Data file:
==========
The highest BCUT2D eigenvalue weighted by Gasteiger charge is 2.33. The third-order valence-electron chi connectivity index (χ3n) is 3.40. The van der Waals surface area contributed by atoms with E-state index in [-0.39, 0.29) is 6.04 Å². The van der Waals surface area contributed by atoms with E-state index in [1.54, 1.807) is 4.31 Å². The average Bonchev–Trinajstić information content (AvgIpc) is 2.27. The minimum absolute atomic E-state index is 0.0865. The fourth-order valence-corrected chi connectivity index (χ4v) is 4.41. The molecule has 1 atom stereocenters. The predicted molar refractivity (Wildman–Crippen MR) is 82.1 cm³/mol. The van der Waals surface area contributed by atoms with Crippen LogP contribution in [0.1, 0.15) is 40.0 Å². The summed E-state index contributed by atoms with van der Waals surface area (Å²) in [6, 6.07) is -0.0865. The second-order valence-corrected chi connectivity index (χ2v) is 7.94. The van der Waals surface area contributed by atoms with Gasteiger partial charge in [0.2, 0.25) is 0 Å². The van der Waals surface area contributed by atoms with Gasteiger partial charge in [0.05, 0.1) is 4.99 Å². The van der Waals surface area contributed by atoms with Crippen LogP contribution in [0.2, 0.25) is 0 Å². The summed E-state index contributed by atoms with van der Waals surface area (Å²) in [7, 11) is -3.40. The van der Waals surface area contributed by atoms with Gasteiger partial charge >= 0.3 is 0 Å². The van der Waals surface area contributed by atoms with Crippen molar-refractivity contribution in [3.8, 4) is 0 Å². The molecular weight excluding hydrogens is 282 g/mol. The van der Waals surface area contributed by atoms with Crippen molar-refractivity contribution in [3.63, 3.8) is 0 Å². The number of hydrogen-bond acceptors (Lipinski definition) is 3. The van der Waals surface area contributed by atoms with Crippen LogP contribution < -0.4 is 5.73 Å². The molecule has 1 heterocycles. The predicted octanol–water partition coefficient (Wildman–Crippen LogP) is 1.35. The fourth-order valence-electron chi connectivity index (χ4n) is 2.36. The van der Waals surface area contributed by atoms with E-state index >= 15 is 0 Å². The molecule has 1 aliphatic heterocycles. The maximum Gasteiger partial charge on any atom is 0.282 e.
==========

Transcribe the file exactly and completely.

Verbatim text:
The highest BCUT2D eigenvalue weighted by Gasteiger charge is 2.33. The third-order valence-electron chi connectivity index (χ3n) is 3.40. The van der Waals surface area contributed by atoms with E-state index in [-0.39, 0.29) is 6.04 Å². The van der Waals surface area contributed by atoms with E-state index in [1.54, 1.807) is 4.31 Å². The average Bonchev–Trinajstić information content (AvgIpc) is 2.27. The minimum absolute atomic E-state index is 0.0865. The fourth-order valence-corrected chi connectivity index (χ4v) is 4.41. The molecule has 1 atom stereocenters. The predicted molar refractivity (Wildman–Crippen MR) is 82.1 cm³/mol. The van der Waals surface area contributed by atoms with Crippen LogP contribution in [0.1, 0.15) is 40.0 Å². The summed E-state index contributed by atoms with van der Waals surface area (Å²) in [6, 6.07) is -0.0865. The second-order valence-corrected chi connectivity index (χ2v) is 7.94. The van der Waals surface area contributed by atoms with Gasteiger partial charge in [0.2, 0.25) is 0 Å². The van der Waals surface area contributed by atoms with Gasteiger partial charge in [0.05, 0.1) is 4.99 Å². The van der Waals surface area contributed by atoms with Crippen LogP contribution in [0.2, 0.25) is 0 Å². The summed E-state index contributed by atoms with van der Waals surface area (Å²) in [7, 11) is -3.40. The van der Waals surface area contributed by atoms with Gasteiger partial charge >= 0.3 is 0 Å². The van der Waals surface area contributed by atoms with Crippen molar-refractivity contribution in [3.8, 4) is 0 Å². The molecular weight excluding hydrogens is 282 g/mol. The van der Waals surface area contributed by atoms with Crippen molar-refractivity contribution in [3.63, 3.8) is 0 Å². The number of hydrogen-bond acceptors (Lipinski definition) is 3. The van der Waals surface area contributed by atoms with Crippen LogP contribution < -0.4 is 5.73 Å². The molecule has 1 heterocycles. The predicted octanol–water partition coefficient (Wildman–Crippen LogP) is 1.35. The fourth-order valence-electron chi connectivity index (χ4n) is 2.36. The van der Waals surface area contributed by atoms with E-state index >= 15 is 0 Å². The molecule has 1 aliphatic heterocycles. The maximum Gasteiger partial charge on any atom is 0.282 e.